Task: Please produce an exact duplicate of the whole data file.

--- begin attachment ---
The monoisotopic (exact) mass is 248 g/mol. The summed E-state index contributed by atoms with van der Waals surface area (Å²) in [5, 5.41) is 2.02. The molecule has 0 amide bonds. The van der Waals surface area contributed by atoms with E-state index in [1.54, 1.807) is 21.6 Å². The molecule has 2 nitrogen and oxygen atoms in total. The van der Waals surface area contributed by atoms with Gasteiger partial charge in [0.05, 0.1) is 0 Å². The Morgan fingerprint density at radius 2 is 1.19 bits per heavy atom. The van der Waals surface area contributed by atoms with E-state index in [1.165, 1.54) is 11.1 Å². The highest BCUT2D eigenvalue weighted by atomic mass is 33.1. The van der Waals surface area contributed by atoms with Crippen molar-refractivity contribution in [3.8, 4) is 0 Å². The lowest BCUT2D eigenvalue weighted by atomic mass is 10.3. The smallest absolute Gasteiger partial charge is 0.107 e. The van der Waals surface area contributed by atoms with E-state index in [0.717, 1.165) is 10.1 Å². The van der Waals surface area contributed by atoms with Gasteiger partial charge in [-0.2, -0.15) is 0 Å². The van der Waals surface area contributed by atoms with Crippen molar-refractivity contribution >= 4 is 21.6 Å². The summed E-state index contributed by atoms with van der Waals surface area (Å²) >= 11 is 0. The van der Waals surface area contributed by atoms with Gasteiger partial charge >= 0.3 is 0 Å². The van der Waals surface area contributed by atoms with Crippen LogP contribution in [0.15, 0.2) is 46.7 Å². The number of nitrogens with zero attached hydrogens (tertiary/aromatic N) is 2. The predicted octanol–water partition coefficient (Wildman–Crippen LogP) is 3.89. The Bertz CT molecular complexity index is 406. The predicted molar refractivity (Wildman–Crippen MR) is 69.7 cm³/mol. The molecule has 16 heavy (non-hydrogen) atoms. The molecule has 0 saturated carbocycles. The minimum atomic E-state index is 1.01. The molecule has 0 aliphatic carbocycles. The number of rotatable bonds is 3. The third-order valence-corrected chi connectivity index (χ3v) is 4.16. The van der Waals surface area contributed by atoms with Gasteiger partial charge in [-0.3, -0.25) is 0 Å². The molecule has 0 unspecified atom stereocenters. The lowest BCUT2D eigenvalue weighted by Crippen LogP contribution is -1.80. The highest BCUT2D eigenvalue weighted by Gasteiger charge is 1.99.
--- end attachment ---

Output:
The monoisotopic (exact) mass is 248 g/mol. The summed E-state index contributed by atoms with van der Waals surface area (Å²) in [5, 5.41) is 2.02. The molecule has 0 amide bonds. The van der Waals surface area contributed by atoms with E-state index in [1.54, 1.807) is 21.6 Å². The molecule has 2 nitrogen and oxygen atoms in total. The van der Waals surface area contributed by atoms with Gasteiger partial charge in [0.05, 0.1) is 0 Å². The Morgan fingerprint density at radius 2 is 1.19 bits per heavy atom. The van der Waals surface area contributed by atoms with E-state index in [1.165, 1.54) is 11.1 Å². The highest BCUT2D eigenvalue weighted by atomic mass is 33.1. The van der Waals surface area contributed by atoms with Crippen molar-refractivity contribution in [3.8, 4) is 0 Å². The lowest BCUT2D eigenvalue weighted by atomic mass is 10.3. The smallest absolute Gasteiger partial charge is 0.107 e. The van der Waals surface area contributed by atoms with E-state index in [0.717, 1.165) is 10.1 Å². The van der Waals surface area contributed by atoms with Gasteiger partial charge in [-0.2, -0.15) is 0 Å². The van der Waals surface area contributed by atoms with Crippen molar-refractivity contribution >= 4 is 21.6 Å². The summed E-state index contributed by atoms with van der Waals surface area (Å²) >= 11 is 0. The van der Waals surface area contributed by atoms with Gasteiger partial charge >= 0.3 is 0 Å². The van der Waals surface area contributed by atoms with Crippen LogP contribution in [0.15, 0.2) is 46.7 Å². The number of nitrogens with zero attached hydrogens (tertiary/aromatic N) is 2. The predicted octanol–water partition coefficient (Wildman–Crippen LogP) is 3.89. The Bertz CT molecular complexity index is 406. The predicted molar refractivity (Wildman–Crippen MR) is 69.7 cm³/mol. The molecule has 16 heavy (non-hydrogen) atoms. The molecule has 0 saturated carbocycles. The minimum atomic E-state index is 1.01. The molecule has 0 aliphatic carbocycles. The number of rotatable bonds is 3. The third-order valence-corrected chi connectivity index (χ3v) is 4.16. The van der Waals surface area contributed by atoms with Gasteiger partial charge in [-0.3, -0.25) is 0 Å². The molecule has 0 unspecified atom stereocenters. The lowest BCUT2D eigenvalue weighted by Crippen LogP contribution is -1.80. The highest BCUT2D eigenvalue weighted by Gasteiger charge is 1.99.